In anticipation of Vladimir Putin’s India visit

Vladimir Putin is expected in India in December. Source: AFP / East News

Vladimir Putin is expected in India in December. Source: AFP / East News

Hopefully the Russian President will set aside time and use the occasion in December with briefly interact with the youth of the country.

Russian President Vladimir Putin is due to visit India in the first week of December for the 15th annual Indo-Russia Summit. There have been a lot of behind-the-scenes activities to ensure the visit is a huge success. India’s Ambassador to Russia P.S. Raghavan told this publication last week that Putin and Indian Prime Minister Narendra Modi will outline their vision for the development of the strategic relationship over the next decade.

After ties between Russia and India deteriorated during the Boris Yeltsin era, one of Putin’s important initiatives was the revival of strong relations between the two countries. The revival, solidification and growth of the Indo-Russian relationship can be considered one of Putin’s best foreign policy successes, largely keeping in mind that a big part of this success happened at the peak of ‘Indo-U.S. techie love affair.’

Putin has an overwhelmingly positive image in India, despite the fact that Indian daily newspapers rarely publish articles about Russia from non-Western sources. Although it may not necessarily be the editorial policy of Indian papers to run biased, anti-Russian articles, the very fact that unedited copy from news agencies and Western publications are used, means few people get a balanced perspective on Russia. The bad publicity from the West has had even a lesser impact on India’s Internet generation, which sees the Russian President as a hero and a symbol of power.

The last time Putin visited India for an annual summit was in December 2012, a week after the infamous gang rape and murder of a student in Delhi. The protests against the Indian government calling for stricter punishment of rapists were so widespread in the capital that the venue of the summit-level talks had to be shifted. The entire focus of the Indian media, including state-run broadcaster Doordarshan, was on these protests.

The 2012 visit, which was delayed by two months, was brief and businesslike. More than 10 bilateral agreements were signed, but the Russian President was in India for less than 24 hours. There were rumours at that time that he had some health problems, although no official source came close to confirming this.

Narendra Modi seems to have a real flair and passion for diplomacy and has won hearts abroad and impressed visiting heads of government in India. He has already invited Putin to visit Kudankulam, which hosts the nuclear power plant, one of the hallmarks of Indo-Russian cooperation. One has to wonder whether Putin’s delegation will served a multi-course Tamil lunch or dinner in a venue overlooking the Indian Ocean, the way Xi Jingping was treated to a Gujarati feast in Ahmedabad. (Few people really know whether the Chinese delegation enjoyed the sweetness of Gujarati cuisine).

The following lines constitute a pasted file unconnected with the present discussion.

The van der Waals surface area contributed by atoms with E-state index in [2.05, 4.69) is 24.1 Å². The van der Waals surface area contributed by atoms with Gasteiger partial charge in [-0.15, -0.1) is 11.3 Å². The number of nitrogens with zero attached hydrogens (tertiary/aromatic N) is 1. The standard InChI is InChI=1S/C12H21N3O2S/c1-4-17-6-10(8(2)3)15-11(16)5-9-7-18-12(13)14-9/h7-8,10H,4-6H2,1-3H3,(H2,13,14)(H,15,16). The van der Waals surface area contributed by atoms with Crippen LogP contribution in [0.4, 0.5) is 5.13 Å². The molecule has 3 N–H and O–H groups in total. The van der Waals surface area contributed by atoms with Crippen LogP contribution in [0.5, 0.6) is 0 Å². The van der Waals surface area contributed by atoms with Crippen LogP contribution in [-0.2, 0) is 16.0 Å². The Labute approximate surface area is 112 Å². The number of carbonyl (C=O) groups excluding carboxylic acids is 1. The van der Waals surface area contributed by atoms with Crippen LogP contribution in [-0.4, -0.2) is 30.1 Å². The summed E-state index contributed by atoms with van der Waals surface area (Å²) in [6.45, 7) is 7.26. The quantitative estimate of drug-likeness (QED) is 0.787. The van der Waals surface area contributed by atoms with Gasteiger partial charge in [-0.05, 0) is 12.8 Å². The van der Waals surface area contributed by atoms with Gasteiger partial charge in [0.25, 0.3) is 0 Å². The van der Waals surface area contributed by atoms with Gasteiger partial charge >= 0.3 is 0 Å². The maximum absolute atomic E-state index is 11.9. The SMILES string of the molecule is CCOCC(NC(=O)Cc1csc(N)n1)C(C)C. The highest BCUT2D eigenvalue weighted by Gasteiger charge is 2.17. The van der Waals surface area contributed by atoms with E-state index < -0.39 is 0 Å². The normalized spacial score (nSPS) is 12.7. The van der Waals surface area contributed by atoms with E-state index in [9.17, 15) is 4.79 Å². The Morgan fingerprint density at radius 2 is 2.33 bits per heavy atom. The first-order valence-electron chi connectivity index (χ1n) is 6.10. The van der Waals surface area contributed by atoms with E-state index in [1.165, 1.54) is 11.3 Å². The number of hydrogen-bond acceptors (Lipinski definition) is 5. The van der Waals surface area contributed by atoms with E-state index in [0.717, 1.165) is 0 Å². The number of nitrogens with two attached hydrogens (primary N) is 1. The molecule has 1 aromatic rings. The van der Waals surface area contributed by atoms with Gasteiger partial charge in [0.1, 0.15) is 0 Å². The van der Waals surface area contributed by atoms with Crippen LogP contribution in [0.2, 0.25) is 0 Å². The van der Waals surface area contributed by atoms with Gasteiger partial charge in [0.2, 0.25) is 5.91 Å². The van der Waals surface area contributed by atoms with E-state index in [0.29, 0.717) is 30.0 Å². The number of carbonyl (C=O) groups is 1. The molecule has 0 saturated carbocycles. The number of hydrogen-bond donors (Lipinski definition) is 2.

Putin should use this trip as a PR exercise and find a way to engage the youth of the country, who seem to have nothing but adulation for him. Of course, the kind of stunts that were done keeping a domestic audience in mind can hardly be replicated in India, but a lot of options are on the table. One good way would be to interact with university students in an Indian metro city. Barack Obama won a lot of hearts in Mumbai and gained new fans when he addressed students at the St Xavier’s College. Maybe the Russian President can follow suit and meet students in a popular and fashionable academic institution that represents the new India.  After all, Putin supporters in India are not by any means confined to universities that have some sort of nostalgia for the Soviet Union.  Of course, meeting students of the Russian language would not only encourage them, but also inspire more young people in India to study the language.

In 2010, Dmitry Medvedev visited IIT Bombay, a prestigious institute set up with Russian assistance. He followed this up by meeting Raj Kapoor’s relatives. One important area for Indo-Russian cooperation is the film industry. There still is a market for contemporary Indian films in Russia, but more importantly, the country could be a great venue to shoot a Hindi blockbuster. This would put Russia on the travel map of hundreds of thousands of affluent and middle class Indians.

So far, very little information is available on the up-coming visit and even less on the image building part of the trip. Let’s hope that those people behind-the-scenes work out a trip that is not just high on substance, but also something that the people of India will remember for a long time to come.


It is sad that the world has evolved in such a way that state visits and summits have increasingly become short and down-to-business events. Nikita Khrushchev and Nikolay Bulganin’s 1955 visit to India and Indira Gandhi’s 1976 visit to the Soviet Union were both long and groundbreaking, and set the stage for unprecedented highs in bilateral ties. 

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